Objective: Increasing evidence suggests an association between insomnia and cardiovascular disease. We performed a systematic review with meta-analysis of all the available prospective studies that investigated the association between insomnia and risk of developing and/or dying from cardiovascular disease. Design: Systematic review and meta-analysis of prospective cohort studies. Methods: We conducted an electronic literature search through MedLine, Embase, Google Scholar, Web of Science, The Cochrane Library and bibliographies of retrieved articles up to December 2011. Studies were included if they were prospective, had assessment of insomnia or sleep complaints at baseline, evaluated subjects free of cardiovascular disease at baseline and measured the association between insomnia and risk of developing and/or dying from cardiovascular disease. Results: After the review process 13 prospective studies were included in the final analysis. These studies included 122,501 subjects followed for a time ranging from three to 20 years. A total of 6332 cardiovascular events occurred during the follow-up. Insomnia was assessed through questionnaire and defined as either difficulty of initiating or maintaining sleep or presence of restless, disturbed nights. The cumulative analysis for all the studies under a random-effects model showed that insomnia determined an increased risk (+45%) of developing or dying from cardiovascular disease during the follow-up (relative risk 1.45, 95% confidence interval 1.291.62; p≥0.00001), with no evidence of heterogeneity across the studies (2: 19%; p0.14). Conclusion: Insomnia is associated with an increased risk of developing and/or dying from cardiovascular disease.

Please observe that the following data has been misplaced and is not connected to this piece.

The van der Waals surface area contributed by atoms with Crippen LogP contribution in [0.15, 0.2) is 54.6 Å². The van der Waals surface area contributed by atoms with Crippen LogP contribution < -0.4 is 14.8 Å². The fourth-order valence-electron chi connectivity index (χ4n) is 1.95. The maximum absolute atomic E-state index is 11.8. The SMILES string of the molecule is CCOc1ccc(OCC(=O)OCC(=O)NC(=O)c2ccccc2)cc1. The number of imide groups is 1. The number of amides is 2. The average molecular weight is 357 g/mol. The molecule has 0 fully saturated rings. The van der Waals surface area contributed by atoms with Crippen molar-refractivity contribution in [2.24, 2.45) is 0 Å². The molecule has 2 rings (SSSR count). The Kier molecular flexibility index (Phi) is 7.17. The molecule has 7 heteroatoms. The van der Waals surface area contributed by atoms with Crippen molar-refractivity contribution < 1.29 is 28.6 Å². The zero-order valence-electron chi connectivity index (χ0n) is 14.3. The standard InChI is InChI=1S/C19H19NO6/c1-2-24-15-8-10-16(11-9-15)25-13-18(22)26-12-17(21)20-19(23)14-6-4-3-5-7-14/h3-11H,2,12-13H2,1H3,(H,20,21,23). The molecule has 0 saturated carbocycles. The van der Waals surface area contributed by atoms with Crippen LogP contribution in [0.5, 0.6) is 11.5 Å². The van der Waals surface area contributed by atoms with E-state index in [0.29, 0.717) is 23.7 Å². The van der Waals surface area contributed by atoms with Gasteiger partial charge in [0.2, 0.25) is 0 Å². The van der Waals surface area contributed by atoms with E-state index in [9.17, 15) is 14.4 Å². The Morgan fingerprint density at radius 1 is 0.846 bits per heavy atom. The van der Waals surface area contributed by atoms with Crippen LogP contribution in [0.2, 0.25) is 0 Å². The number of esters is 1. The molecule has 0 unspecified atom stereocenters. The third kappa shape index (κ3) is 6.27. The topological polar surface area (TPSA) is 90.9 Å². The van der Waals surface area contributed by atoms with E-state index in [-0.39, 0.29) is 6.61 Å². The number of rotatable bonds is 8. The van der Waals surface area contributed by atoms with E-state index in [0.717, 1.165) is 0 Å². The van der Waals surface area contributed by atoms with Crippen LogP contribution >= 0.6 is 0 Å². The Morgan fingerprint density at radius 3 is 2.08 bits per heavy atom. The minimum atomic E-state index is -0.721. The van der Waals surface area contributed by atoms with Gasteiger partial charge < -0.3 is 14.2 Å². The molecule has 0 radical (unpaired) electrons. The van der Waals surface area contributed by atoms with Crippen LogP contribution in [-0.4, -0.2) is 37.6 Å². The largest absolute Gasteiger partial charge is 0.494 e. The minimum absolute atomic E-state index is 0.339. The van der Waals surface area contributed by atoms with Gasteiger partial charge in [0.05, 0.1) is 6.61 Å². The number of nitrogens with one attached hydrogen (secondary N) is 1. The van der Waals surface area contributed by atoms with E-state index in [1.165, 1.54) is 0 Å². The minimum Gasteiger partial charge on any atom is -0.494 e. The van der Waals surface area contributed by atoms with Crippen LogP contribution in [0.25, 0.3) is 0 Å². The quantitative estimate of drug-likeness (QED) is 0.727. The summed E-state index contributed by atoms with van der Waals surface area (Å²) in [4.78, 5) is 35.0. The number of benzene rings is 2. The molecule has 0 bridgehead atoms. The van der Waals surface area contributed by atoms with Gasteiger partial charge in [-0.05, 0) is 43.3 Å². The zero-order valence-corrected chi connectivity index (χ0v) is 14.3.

- cardiovascular disease
- sleep complaints
ASJC Scopus subject areas
- Cardiology and Cardiovascular Medicine